Turner is clearly aware of Holland’s role–and cloud. She described Holland as a “very sharp lady,” and went on: “I’m really excited to work with her because I think she gets it. I know that she’s had a lot of education within the last couple of years with Peggy to really find out what tourism is and how I feel about it too, that it’s part of economic development as well as a good thing for all communities. But it’s really a part of economic development. We had an opportunity to talk a lot about that and what we feel like I can bring to the table.”
When she ran her own company Turner focused especially on organizing so-called media tours, the bread and butter of tourist marketing, but also, from journalism’s perspective, an ethically compromised practice that entails travel writers traveling and getting wined and dined on the marketer’s dime, and on that of the hotels, restaurants and attractions the writer is visiting. The implicit expectation is that the writer will in turn produce flattering reporting that will look objective and appear under the banner of journalism, but is far from it. Heiser organized at least one such tour with Turner in Flagler, and organized them without her as well. Serious news organizations forbid their travel writers from taking part in such schemes. Serious and credible free-lance travel writers who do take part in them–and who cannot afford the trips on their own–strive to disclose the conditions of the trip and what was paid for.
Expect such trips to continue to be part of the Flagler council’s strategy under Turner, who said the nature of travel writing is changing, anyway: the days of the big organized tours are over–which is one of the reasons she closed her own firm and looked for steadier work in Volusia a year ago. “We had just really had kind of a change, what we were doing was not working as we ll as it had in the past,” Turner said.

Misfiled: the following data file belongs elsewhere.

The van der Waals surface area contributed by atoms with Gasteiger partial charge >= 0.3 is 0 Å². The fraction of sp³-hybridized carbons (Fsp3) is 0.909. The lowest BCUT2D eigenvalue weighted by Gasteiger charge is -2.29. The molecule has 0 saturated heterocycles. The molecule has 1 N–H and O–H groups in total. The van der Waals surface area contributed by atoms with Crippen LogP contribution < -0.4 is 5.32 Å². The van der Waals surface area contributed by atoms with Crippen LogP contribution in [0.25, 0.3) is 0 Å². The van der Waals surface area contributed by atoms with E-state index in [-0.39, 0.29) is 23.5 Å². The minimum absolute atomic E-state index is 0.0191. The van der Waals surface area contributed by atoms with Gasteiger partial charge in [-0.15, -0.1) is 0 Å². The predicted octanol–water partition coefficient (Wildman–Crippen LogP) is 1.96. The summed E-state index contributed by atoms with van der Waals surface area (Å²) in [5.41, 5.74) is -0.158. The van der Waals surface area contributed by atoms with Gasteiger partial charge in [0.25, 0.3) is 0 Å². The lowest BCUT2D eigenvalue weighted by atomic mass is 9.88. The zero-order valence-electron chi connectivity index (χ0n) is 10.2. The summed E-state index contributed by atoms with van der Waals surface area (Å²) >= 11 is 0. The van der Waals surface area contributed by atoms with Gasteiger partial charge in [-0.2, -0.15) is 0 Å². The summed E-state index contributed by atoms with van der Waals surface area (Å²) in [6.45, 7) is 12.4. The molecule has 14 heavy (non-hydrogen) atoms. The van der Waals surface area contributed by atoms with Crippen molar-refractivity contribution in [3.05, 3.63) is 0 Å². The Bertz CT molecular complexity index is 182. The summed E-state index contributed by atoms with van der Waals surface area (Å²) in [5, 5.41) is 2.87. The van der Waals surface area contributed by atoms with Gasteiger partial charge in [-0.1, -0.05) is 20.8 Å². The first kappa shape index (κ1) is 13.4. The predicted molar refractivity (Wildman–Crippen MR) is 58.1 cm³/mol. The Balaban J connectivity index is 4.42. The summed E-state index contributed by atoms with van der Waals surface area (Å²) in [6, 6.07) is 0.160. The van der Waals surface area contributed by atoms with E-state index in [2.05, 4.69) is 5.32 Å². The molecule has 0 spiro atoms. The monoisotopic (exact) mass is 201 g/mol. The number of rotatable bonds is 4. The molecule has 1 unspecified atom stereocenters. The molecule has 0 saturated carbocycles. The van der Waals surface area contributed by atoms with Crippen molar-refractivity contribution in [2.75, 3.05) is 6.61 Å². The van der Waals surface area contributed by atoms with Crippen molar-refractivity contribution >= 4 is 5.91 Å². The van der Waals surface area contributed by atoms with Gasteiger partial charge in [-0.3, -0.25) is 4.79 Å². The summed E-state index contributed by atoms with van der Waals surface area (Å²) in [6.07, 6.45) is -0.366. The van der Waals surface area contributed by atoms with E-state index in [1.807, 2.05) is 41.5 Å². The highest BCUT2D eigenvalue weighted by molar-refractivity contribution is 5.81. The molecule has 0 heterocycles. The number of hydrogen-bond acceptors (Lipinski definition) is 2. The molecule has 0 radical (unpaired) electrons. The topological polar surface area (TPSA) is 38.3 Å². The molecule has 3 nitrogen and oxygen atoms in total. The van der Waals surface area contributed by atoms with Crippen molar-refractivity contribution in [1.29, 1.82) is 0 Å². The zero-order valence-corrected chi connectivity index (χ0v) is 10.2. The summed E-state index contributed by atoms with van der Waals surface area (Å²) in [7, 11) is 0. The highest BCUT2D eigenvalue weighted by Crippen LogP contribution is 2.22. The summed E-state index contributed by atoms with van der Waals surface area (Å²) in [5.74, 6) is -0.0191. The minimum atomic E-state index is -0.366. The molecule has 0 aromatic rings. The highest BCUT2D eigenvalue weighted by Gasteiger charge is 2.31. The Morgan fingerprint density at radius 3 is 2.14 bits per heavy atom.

One of Turner’s principal responsibilities this year, through a sub-contractor, will be to redraw the tourism council’s three-year strategic plan. Turner doesn’t yet have specific ideas about that, looking as she does to find out more about the county first. But she has a clearer idea about the current market. “All of us are really having to depend on Floridians to attract to our areas, people are going closer and closer” to where they live, she said. “Also, the economy the way it is right now is giving us an opportunity for international visitors, mostly for Canadians, which we’ve had that a lot anyway but also to give us a lot more opportunity for international visitors which I think all of Florida is going to benefit from that, from the dollar being the way it is.” A euro is trading at close to $1.40 at the moment, making travel to the United States very attractive to Europeans. “Just for Biketoberfest alone, we had more international visitors than we’ve ever had. So I just think it’s kind of something to fit in even with smaller communities.”
Baxter, the chamber president, in a chamber release, cited Turner’s “considerable experience, communications skills and enthusiasm” among the qualities that would help promote Flagler tourism.
If Turner wasn’t in PR, she was once asked in an interview, she said she’d be “driving the tour tram at the Daytona International Speedway,” what she called her dream retirement job.